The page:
The Necronomnomnom Recipes and Rites From The Lore Of H. P. Lovecraft Hardcover | Kindle
Written by Mike Slater
Edited by Thomas Roache
Illustrations by Kurt Komoda
Publisher: Countryman Press | W.W. Norton
Release date: October 1, 2019
“In his house at R’lyeh, dead Cthulhu waits dreaming… about tasty food and drinks.” Or so you would think when you read The Necronomnomnom: Recipes and Rites From The Lore Of H. P. Lovecraft. Apparently, when the Great Old One awakens, he’ll have a hankering for some Cthus-Koos, aka Tuna Couscous. Thankfully this tome contains Cthulhu’s own secret recipe, which serves four, so it should be suitable for a lovely reunion.
If tuna’s not your thing, mix up some Tsathogguambalaja (seafood jambalaya), a favorite of the Old One, Tsathoggua (another sleepy dude). Or if any shoggoths stop by, serve them the Shogghoulash (beef and tomato goulash). For the vegetarians (like me), construct the Atlach-Nachos (nachos) without the layer of meat or summon up some Mi-Go To Go portobello sandwiches. For the young ones, the Lovecraft Macaroni and Cheese is sure to hit the spot. Then finish it all up by invoking The Ring That Should Not Be (Jell-O ring) and The Cake In Yellow (angel food cake) for dessert. Whoever (or whatever) your guests are, don’t forget the libations: Gin and Miskatonic for the adults, and At The Fountains Of Madness (gummy bears frozen in cherry syrup) for the kids.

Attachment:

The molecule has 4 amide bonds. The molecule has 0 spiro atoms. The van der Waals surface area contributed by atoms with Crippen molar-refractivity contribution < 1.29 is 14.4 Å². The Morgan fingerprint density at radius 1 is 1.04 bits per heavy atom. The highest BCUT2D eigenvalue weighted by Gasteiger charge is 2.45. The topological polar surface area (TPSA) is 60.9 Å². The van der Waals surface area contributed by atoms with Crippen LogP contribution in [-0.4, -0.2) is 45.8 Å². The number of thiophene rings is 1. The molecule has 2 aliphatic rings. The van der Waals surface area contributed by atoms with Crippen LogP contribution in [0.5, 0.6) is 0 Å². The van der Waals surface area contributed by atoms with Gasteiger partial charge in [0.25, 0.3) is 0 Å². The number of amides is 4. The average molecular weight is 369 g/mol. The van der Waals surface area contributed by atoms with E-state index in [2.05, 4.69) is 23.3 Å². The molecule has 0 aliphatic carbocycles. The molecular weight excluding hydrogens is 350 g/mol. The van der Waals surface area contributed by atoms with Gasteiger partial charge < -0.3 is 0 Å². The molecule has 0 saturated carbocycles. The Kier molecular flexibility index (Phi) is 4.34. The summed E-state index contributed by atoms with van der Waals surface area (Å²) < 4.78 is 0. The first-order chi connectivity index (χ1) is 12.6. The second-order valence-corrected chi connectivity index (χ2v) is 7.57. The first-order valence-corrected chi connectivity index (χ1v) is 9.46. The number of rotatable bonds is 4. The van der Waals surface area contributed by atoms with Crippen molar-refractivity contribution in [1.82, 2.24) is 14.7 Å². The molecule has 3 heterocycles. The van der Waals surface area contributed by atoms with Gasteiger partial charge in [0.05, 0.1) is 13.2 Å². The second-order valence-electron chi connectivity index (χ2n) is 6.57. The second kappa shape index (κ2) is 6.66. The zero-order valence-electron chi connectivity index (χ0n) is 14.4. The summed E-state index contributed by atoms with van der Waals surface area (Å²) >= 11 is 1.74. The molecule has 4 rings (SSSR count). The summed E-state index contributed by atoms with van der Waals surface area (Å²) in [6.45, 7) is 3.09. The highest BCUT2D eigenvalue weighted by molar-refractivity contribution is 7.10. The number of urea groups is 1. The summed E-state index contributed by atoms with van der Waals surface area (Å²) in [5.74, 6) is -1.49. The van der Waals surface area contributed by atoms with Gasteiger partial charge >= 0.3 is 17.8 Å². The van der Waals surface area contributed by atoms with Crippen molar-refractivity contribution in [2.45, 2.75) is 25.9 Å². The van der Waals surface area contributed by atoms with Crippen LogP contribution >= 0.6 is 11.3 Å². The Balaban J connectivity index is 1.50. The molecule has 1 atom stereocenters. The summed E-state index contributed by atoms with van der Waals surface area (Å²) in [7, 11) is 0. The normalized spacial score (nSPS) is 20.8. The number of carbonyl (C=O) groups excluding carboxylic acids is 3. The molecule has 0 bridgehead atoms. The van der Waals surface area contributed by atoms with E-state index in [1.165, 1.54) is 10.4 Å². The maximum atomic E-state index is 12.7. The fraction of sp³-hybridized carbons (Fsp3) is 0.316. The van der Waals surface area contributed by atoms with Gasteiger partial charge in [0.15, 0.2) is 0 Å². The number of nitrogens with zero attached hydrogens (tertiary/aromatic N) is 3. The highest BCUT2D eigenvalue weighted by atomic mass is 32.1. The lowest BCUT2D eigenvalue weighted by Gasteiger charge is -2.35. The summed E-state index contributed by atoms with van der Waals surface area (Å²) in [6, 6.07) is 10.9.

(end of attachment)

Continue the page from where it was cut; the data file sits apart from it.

Where did Dylan Thomas drink during the last day of his life?
What bar has seen the likes of Willa Cather, Allen Ginsberg, Dylan Thomas, and Jack Kerouac all within its walls (though not at the same time)?
Where can you get a “Serpent’s Nectar?”
New York City has always been a hub in the artistic world. Writers, artists, dancers, and actors congregate to “the city that never sleeps” as one of the cultural centers of the world. What Storied Bars of New York: Where Literary Luminaries Go to Drink by Delia Cabe has gifted us with is part historical / part tour guide where readers and writers can immerse themselves in the places where words went to grow, both inside the book and inside the bars.